By Times staff writer
© St. Petersburg Times, published March 11, 2001
REZONING MAY BRING MORE BUSINESSES: More stores, offices and homes could be coming to the southwest corner of Bruce B. Downs Boulevard and County Line Road in New Tampa if the City Council approves a rezoning request next month. The request came from a group of property owners, known as the Scala Group and the 683 Group, and calls for a mix of residential and commercial uses on 213 acres just north of Wharton High School. On Thursday, the City Council scheduled a rezoning hearing for 6:30 p.m. April 12 at the City Hall, 315 E. Kennedy Blvd.
OLD CHURCH DEMOLISHED TO MAKE ROOM FOR NEW: While they recalled weddings and baptismal services at Lake Magdelene United Methodist Church, members watched Wednesday as the historic sanctuary was reduced to rubble. The building served three generations of churchgoers in northwest Hillsborough County over 40 years and was a familiar landmark at 2909 W Fletcher Ave.
The members will build a new church twice as large to keep pace with its growing congregation. With 2,200 members, the old 350-seat building was bursting at the seams. In recent years, Sunday morning worship was divided into three separate services to help ease the crowding.
The new, $4.5-million sanctuary will seat 600 people when it opens, but can easily expand to accommodate 1,300 worshipers. Work should be done in time for Easter Sunday service next year.
UP IN FLAMES: A moving truck went up in flames Tuesday in New Tampa. Dennis Farnsworth was waiting for the truck to arrive at about 9 a.m. when police came to his door and told him it was on fire. He rushed outside to find everything destroyed. Fire officials said a mover may have left a smoldering cigarette in the trailer while it was being loaded, but the moving company suspected faulty wiring.
When the driver arrived at the Marquis apartments on Richmond Place Drive, he saw smoke coming from the back. He opened the side door and found the contents on fire.
Farnsworth, 48, salvaged a few charred photographs and books, but he lost videotapes of his children when they were young, a pool table, stereo speakers, old toys and other mementos.
Pete Gaudion, general manager of the Beltmann Moving and Storage Co., said the company insurance would cover the losses.
GOOD SAMARITAN DIES ON ROAD: Two people died in separate accidents in northwest Hillsborough County within an hour of each other Tuesday -- a good Samaritan who was helping a stranded motorist on Waters Avenue and a St. Petersburg man whose car went out of control on Sheldon Road.
Eugene Semonelle, 58, was traveling south on Sheldon when he lost control of his Chevrolet Camaro south of Crown Boulevard at 10:55 p.m. and hit a utility pole, said Hillsborough sheriff's spokeswoman Debbie Carter. Semonelle, who was wearing a seat belt, died at the scene.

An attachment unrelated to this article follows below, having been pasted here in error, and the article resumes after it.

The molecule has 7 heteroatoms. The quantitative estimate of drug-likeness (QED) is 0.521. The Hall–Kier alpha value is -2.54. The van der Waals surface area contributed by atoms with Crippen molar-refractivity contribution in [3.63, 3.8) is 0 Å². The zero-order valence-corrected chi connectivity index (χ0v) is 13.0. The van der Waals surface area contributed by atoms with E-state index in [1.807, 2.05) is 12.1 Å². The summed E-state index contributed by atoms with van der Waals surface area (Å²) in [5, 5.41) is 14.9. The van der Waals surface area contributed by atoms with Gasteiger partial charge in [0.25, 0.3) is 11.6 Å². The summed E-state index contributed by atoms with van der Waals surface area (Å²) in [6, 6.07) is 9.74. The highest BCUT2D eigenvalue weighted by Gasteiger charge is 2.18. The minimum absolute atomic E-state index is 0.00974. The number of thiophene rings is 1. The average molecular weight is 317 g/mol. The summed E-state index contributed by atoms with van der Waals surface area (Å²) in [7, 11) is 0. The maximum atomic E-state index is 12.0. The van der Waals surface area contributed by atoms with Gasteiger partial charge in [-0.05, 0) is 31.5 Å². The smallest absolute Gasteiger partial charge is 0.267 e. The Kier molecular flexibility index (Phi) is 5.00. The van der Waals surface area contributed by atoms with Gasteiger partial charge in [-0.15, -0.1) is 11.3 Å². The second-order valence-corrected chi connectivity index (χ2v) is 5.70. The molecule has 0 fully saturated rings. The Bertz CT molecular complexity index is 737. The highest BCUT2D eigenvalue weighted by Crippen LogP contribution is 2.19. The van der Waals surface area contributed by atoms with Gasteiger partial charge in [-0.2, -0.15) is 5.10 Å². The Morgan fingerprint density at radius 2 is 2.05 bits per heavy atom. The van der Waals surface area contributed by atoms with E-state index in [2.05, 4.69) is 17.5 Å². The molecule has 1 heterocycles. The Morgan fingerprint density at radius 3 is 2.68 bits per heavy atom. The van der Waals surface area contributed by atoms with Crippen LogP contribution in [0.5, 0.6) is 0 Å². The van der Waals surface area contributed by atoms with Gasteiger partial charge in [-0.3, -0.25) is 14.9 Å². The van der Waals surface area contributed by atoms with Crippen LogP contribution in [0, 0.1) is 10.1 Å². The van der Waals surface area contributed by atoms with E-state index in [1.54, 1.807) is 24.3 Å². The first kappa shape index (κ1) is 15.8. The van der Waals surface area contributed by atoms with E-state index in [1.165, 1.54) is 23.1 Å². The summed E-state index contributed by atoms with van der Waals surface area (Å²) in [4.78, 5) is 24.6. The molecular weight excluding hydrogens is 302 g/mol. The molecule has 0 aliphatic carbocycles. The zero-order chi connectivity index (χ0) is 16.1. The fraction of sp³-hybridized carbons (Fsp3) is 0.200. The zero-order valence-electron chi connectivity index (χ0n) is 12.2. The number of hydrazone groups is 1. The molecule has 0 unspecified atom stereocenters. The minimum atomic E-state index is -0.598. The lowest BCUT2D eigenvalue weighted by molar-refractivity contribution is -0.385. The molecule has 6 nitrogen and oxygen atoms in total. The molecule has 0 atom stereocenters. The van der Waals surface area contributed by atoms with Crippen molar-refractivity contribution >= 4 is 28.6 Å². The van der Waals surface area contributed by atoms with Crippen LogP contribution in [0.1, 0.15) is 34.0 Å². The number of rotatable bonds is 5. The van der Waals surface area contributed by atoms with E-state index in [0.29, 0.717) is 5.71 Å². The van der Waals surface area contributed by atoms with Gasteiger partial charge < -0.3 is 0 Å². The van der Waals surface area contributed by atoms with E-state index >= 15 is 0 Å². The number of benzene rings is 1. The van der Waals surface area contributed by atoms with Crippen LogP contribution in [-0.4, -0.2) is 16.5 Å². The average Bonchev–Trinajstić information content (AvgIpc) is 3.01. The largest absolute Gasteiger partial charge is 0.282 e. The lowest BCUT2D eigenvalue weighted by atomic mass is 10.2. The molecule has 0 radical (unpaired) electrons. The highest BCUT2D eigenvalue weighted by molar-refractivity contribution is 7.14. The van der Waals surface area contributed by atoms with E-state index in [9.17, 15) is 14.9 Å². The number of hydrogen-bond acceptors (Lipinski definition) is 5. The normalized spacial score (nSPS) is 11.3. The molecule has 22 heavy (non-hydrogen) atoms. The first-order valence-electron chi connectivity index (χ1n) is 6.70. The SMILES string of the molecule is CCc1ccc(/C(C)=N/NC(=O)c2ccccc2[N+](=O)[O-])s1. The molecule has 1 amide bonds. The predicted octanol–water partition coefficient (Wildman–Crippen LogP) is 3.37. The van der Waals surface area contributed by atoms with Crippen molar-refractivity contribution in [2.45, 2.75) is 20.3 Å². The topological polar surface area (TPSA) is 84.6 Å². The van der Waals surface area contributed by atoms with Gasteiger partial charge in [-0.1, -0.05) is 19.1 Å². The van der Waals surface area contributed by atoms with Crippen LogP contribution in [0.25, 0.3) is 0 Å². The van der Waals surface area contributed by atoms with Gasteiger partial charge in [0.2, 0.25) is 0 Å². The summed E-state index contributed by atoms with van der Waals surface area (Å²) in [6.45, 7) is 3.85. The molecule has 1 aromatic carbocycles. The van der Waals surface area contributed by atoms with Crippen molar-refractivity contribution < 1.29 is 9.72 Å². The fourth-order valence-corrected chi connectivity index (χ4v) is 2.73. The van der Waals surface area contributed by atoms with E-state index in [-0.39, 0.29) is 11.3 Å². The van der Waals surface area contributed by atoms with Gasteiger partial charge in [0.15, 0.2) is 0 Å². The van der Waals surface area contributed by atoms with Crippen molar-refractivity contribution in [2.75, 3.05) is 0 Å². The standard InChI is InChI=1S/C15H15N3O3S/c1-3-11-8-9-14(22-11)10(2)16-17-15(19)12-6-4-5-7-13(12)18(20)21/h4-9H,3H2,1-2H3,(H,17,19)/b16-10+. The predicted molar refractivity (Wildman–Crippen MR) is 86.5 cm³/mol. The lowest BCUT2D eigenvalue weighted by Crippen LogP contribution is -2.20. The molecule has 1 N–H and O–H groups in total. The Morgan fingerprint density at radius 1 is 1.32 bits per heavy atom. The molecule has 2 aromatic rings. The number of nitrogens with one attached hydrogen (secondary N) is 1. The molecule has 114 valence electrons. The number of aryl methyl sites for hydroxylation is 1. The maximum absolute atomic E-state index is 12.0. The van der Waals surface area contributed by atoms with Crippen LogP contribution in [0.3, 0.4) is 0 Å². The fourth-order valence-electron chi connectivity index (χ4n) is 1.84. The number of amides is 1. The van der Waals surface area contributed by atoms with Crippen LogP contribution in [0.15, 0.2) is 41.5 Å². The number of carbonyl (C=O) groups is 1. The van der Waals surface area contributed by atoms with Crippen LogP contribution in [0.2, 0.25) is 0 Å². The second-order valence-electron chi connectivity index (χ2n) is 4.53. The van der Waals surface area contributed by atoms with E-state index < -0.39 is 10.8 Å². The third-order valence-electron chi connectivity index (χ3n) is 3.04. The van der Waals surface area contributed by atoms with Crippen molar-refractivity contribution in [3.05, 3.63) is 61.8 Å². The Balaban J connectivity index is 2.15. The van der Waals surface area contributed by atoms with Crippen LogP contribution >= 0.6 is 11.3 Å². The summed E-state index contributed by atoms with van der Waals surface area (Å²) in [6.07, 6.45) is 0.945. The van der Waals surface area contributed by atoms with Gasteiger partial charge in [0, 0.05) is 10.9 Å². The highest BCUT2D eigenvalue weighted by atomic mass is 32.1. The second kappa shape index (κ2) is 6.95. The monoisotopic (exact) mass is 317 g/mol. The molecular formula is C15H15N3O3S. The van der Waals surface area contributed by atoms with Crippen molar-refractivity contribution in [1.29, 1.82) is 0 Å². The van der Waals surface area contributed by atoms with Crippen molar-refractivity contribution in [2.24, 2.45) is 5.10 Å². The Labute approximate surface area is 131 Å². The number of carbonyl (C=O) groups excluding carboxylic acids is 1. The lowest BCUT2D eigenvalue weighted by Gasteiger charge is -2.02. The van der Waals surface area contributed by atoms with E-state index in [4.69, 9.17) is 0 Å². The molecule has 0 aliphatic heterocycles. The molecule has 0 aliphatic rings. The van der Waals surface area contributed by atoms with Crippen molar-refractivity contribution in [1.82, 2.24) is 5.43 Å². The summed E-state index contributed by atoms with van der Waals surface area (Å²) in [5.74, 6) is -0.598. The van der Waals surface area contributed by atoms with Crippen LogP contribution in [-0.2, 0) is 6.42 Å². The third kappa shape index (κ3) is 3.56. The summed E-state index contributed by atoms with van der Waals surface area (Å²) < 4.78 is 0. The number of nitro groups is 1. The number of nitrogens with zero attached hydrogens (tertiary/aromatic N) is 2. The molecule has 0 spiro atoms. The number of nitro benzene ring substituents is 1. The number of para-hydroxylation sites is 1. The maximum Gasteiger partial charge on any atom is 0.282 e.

Walter Santiago, 42, of 3539 Del Lago Circle, was hit by a car driven by Ryan Douglas Hoge, 22, of 4255 W Humphrey St. Santiago was trying to help Olga Romero, 56, of the Lake Magdalene area, whose car had broken down in the center eastbound lane of Waters near Manhattan Avenue at 11:50 p.m., Carter said. "They were standing in front of Romero's vehicle when another vehicle, a 1995 Honda, driven by Hoge, going east on Waters, ran into the rear of Romero's car, hitting Santiago and Romero," she said.
Romero went to St. Joseph's Hospital and Hoge to University Community Hospital, Tampa. Hoge, who had an outstanding warrant for violation of probation, was charged with hit-and-run, leaving the scene of an accident with death and leaving the scene of an accident with injuries, Carter said.
GERACIS, OWNERS SUE PASCO: Pasco County was sued Tuesday by prominent Lutz land owners worried that environmental concessions in the county's growth plan will render much of their property impossible to develop. Peter and Nick Geraci and U.S. Home Corp., who separately are trying to develop a couple thousand acres along State Road 54 in Land O'Lakes, are seeking an injunction from Pasco Circuit Court to stop the county from enforcing the new rules.
Developers object to the county's intention to bolster protection of wells, wetlands and wildlife, all of which threaten to curb development. At issue are amendments to the county's comprehensive land-use plan, which shows what development can go where. Environmentalists led by the Land O'Lakes group Citizens for Sanity challenged the plan as a recipe for overdevelopment.
Litigation is nothing new for the Geracis, who have fought for years to force Hillsborough County to yield to plans for a large mall at Van Dyke Road and Dale Mabry Highway.
The brothers' ranch occupies about 1,000 acres southwest of U.S. 41 and SR 54, land they want to convert into a huge development, Long Lake Ranch. Plans call for 1.9-million square feet of commercial space, including a mega mall and 1,700 houses and apartments.
U.S. Home is trying to build the LeDantec subdivision -- 1,599 homes on 1,166 acres -- across SR 54 from the Geracis.